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President Hassan Rouhani censured lawmakers for increasing the share of wealth fund savings from Iran’s oil and gas revenues.
President Hassan Rouhani censured lawmakers for increasing the share of wealth fund savings from Iran’s oil and gas revenues.

Rouhani Slams Restriction on State Access to NDFI

The Iranian Parliament approved a law on Sunday, which requires the government to deposit 30% of revenues earned from oil and gas exports in the National Development Fund of Iran, up from 20% in the budget for 2016-17
Chairman of NDFI’s governing board said in October the fund’s assets have reached $68 billion

Rouhani Slams Restriction on State Access to NDFI

President Hassan Rouhani criticized the parliament for tying the government’s hands on access to Iran’s sovereign wealth fund amid the financial crunch caused by lower oil revenues.
“We created the wealth fund to use it on a rainy day. Now this is our rainy day and they [the parliament] ask us to deposit [more] cash [into the fund],” the president said on Sunday.
He censured the lawmakers for their vote to increase the share of wealth fund savings from Iran’s oil and gas revenues.
Reviewing the budget bill for the new Iranian year (March 2017-18), the parliament approved a law on Sunday, which requires the government to deposit 30% of revenues earned from oil and gas exports in the National Development Fund of Iran, up from 20% as per the budget law of the current Iranian year (2016-17).
As part of the Sunday’s decisions, the MPs also permitted the government to withdraw a total of $2.3 billion from NDFI next year, more than 50% of which will go to the defense sector.
As for the rest, the government will be able to inject $200 million into the Innovation and Prosperity Fund, allocate $300 million for modernizing irrigation, invest $300 million in rural water supply schemes and their development, grant $100 million to the Islamic Republic of Iran Broadcasting (the state radio and TV body) and spend $100 million to combat dust storms in southern provinces.
Chairman of NDFI’s governing board said in October that the fund has $68 billion in assets. The reserve, which collects oil price windfalls for infrastructure investment, is dwarfed by sovereign wealth funds of Iran’s neighbors in the Persian Gulf periphery. The UAE has nearly $800 billion and Saudi Arabia has $600 billion in their respective funds.
The approved withdrawals are far from what the government needs to cover the deficit that has forced it to drastically cut spending in both state bodies and infrastructure that suffer from underinvestment and underdevelopment in the past few years.
Iran’s budget deficit for the three quarters of the current fiscal year amounted to 268.9 trillion rials ($7 billion), according to the latest data released by the Central Bank of Iran.
The deficit forced the government to cut down spending associated with the expenditures of ministries and their affiliated bodies by 216.2 trillion ($5.7 billion) during the period.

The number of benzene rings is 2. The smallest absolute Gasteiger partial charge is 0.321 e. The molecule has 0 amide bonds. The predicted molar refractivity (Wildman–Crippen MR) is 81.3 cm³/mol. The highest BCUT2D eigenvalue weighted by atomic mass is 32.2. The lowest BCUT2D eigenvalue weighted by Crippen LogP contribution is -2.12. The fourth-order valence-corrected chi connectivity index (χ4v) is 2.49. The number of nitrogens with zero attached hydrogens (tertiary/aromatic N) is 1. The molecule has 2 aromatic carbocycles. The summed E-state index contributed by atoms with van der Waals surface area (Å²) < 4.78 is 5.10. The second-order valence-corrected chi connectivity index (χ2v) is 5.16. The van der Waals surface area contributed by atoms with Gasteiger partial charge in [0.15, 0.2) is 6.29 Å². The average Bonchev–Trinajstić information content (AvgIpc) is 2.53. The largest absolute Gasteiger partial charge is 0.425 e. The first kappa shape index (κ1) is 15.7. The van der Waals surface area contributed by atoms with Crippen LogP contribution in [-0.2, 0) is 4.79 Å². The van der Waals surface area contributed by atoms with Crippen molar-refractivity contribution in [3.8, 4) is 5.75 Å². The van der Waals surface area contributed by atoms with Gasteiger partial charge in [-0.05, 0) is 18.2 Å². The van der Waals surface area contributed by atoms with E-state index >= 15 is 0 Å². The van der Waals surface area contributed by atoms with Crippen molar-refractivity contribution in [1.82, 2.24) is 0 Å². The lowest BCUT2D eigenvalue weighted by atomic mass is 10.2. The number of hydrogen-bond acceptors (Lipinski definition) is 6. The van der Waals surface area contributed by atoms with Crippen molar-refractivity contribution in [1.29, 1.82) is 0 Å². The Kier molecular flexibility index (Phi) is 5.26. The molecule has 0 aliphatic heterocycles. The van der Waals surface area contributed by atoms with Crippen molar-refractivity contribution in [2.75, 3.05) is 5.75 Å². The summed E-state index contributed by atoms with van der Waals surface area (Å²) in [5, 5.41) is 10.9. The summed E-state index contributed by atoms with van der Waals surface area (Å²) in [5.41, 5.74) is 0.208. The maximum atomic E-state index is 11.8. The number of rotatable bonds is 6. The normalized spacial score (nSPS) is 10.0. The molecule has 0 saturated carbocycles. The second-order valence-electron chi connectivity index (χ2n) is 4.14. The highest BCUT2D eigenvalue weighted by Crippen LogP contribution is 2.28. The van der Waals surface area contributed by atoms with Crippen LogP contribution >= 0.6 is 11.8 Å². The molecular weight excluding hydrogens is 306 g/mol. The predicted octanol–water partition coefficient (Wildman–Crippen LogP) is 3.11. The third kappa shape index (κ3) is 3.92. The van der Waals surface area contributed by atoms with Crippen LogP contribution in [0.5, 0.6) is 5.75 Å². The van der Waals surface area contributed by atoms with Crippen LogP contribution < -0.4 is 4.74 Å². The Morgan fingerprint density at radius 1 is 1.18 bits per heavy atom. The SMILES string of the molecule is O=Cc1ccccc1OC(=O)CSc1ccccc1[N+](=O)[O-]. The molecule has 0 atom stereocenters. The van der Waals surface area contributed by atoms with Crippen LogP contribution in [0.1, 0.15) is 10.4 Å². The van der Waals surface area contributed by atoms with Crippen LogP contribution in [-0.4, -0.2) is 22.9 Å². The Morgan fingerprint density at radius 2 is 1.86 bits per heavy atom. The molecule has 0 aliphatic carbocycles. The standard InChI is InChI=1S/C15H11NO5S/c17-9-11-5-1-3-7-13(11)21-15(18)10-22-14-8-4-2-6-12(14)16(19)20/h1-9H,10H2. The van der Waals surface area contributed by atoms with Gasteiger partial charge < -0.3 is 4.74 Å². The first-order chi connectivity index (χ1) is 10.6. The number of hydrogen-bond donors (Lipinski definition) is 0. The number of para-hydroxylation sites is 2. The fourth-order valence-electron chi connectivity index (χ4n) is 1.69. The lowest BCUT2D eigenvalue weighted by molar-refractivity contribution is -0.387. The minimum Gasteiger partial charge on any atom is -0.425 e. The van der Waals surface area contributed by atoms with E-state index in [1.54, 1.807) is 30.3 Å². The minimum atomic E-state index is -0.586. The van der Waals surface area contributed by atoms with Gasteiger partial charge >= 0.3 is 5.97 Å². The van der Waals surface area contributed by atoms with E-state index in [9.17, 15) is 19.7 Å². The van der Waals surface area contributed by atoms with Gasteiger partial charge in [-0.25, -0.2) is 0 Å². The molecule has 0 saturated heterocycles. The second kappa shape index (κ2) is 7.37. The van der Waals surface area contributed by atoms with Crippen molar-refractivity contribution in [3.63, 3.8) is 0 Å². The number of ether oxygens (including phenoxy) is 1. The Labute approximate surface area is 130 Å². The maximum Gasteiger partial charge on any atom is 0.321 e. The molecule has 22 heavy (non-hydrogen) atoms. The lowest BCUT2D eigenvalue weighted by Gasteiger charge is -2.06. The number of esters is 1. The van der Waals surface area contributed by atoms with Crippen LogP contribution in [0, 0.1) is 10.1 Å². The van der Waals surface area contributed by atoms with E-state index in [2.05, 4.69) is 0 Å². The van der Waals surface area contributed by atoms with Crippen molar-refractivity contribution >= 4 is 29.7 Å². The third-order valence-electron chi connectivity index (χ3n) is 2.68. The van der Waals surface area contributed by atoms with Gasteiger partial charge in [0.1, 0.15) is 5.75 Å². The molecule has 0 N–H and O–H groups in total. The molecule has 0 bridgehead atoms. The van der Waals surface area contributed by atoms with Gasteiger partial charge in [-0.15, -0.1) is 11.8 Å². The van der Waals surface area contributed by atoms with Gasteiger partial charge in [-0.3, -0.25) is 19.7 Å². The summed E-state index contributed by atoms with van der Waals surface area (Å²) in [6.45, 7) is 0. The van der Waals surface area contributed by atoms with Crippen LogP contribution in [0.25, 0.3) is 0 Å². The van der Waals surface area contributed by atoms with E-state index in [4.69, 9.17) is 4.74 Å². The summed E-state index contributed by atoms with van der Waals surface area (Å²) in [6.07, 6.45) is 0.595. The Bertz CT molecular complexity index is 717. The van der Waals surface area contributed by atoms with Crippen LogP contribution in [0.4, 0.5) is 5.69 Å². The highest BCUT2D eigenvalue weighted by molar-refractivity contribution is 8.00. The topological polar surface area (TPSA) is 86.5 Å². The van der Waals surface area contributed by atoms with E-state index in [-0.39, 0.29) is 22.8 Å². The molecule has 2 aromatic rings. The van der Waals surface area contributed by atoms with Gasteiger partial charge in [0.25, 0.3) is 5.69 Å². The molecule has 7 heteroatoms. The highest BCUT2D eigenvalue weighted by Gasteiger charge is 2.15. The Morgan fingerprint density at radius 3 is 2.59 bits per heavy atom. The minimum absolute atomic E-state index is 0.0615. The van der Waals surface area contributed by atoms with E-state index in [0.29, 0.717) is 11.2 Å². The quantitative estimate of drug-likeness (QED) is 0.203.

Investment in development projects was also drastically cut. About 158 trillion rials ($4 billion) were invested in development projects, roughly a third of what the government intended to spend on development projects across the country.
The government only met 58%, 68% and 39% of its projected development spending during March 2015-16, March 2014-15 and March 2013-14 respectively.

  Sharpest Fall in History
“What Rouhani points out is correct,” Saeed Laylaz, senior economist close to Iran’s reformist camp, told Financial Tribune in an interview.
He added that NDFI was created in the first place to save resources when the government earns abundant revenues to use them in line with plans and needs when revenues drop.
“In recent years, government revenues saw the sharpest fall in history,” he said.
Oil revenues topped $110 billion in the Iranian year to March 2012, but the bearish crude market pushed them down to $14-15 billion in the last Iranian year (ended March 20, 2016).
“This is a rough time in terms of the government’s financial resources,” he said.
Rouhani said in his Sunday speech that, “when the government started its term, oil was sold for $108-112 per barrel. In 1394 (last Iranian year) there were months during which our oil was sold for $25 per barrel”.
Oil prices fell drastically in 2014, from over $100 per barrel to the record low of $30 in 2016, squeezing Iran’s hydrocarbon-dependent revenues.
Iran enjoyed sky-high crude prices for a few years, adjusting its spending with abundant revenues. But this posed a challenge when prices nosedived.
Other oil-producing countries recently agreed to limit production to drive up prices.
“Now that the conditions have improved, oil price has reached roughly $50 per barrel, meaning it has halved compared to the $108-112 it used to be, meaning our revenues were cut in half,” the president said.
“What did the other oil-rich countries do? The first measure they took was to tap into their reserves … Last year, Saudi Arabia used $100 billion from its wealth fund.”
Rouhani noted that Kuwait, Qatar, Azerbaijan and Russia also adopted a similar policy.
Laylaz, however, noted that the lack of resources is not the main challenge facing the economy, as “the whole economic system needs reform”.
“The economy has lost its efficiency. The government should think of a way to make the distribution of resources more efficient,” he said.

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